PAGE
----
by James Fleming
“All reggae is vile,” so claimed the much adored but oft-maligned Morrissey, glum-stricken lead singer of the Smiths. A statement that struck many dumb and raised the voices and fists of many others.
Upon inspection, it’s clear that, this, is a daft proclamation.
For how can a genre be vile? A genre of music is merely a collection of characteristics and traits arranged in a certain way that have come to be known under a particular name. A body may not like said traits, but that does not make it “vile.”
If Morrissey was making that grand statement based on UB40’s new collection of acoustic versions of their greatest hits, he could be forgiven.
Attempts to add a certain exoticism to such ubiquitous tracks as Red Red Wine and I Got You Babe with the addition of bongoes and congas merely resulted in Kokomo-style cheese. The overall effect wouldn’t be out of place in a sparsely filled Jamaican Holiday Inn.
The revolution has been airbrushed out. Gone is the spiritual lift of Marley and Toots, replaced by a cold over production and a stark stain of under-enthusiasm. The politics of Peter Tosh and Burning Spear? Pushed aside to make way for soul-sucking cover versions of Jimmy Cliff’s Many Rivers To Cross and Prince’s Purple Rain.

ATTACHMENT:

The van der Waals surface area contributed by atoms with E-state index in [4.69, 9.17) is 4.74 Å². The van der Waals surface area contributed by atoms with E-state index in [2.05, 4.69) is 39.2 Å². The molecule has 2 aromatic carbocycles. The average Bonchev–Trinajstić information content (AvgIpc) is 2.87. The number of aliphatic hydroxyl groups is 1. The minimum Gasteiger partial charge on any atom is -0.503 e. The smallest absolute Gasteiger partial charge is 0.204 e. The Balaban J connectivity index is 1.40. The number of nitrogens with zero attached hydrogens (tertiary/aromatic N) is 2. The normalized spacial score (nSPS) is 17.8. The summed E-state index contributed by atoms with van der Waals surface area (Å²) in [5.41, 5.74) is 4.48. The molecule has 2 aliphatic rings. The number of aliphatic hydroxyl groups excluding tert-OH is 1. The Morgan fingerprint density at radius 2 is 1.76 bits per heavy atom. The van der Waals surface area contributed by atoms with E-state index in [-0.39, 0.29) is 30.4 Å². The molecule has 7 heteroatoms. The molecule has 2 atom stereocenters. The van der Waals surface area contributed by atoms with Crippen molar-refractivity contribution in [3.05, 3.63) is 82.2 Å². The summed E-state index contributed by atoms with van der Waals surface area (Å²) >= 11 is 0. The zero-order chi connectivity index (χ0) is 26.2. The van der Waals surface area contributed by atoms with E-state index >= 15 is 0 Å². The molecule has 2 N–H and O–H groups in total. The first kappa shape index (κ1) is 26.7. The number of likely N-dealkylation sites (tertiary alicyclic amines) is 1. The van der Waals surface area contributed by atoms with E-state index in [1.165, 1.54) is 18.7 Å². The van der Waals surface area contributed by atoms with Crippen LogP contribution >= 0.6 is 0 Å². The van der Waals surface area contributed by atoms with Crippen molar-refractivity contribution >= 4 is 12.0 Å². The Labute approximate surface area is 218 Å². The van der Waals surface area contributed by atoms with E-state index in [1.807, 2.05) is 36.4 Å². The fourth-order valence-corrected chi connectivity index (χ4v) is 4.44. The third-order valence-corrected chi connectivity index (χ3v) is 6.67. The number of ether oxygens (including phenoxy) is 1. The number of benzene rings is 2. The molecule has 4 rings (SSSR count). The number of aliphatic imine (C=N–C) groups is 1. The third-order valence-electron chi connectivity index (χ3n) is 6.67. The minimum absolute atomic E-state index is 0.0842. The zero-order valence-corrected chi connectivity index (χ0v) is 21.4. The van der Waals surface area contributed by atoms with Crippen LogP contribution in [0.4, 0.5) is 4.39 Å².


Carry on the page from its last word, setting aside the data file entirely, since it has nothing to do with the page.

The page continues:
An album of brand new originals featuring the reunited Ali, Mickey and Astro would have been a more admirable move. But, a decidedly less commercial one. And lo UB40 Unplugged was born.
It reeks so bad of money-grabbing you can practically taste it. And, aside from the addition of the aforementioned hand percussion, they have done nothing new to the songs even.
Where records like Nirvana’s landmark MTV Unplugged album succeeded was with the subtraction of their heavier elements but with added intimacy. UB40, being the most successful reggae group this side of Bob Marley, have failed to add this intimacy. As a listener, you don’t feel any closer to the band with these acoustic versions of their hits as you would watching them at the back of Wembley stadium.
The pace neither picks up nor slows down across the sixteen tracks, leading to a deep sense of boredom and a hankering for ska’s livelier rhythms. The added CD, featuring the band’s greatest hits, does nothing to slake this thirst.
It’s as if they took the roots out of reggae and replaced it with an archaic eighties pop production and declared; “go forth and make thine millions!”
And that’s what they duly did. And here, on UB40 Unplugged, they are grasping at the straws of former glory, hoping to, at the very least, make a bit of dosh from ticket sales and merchandise.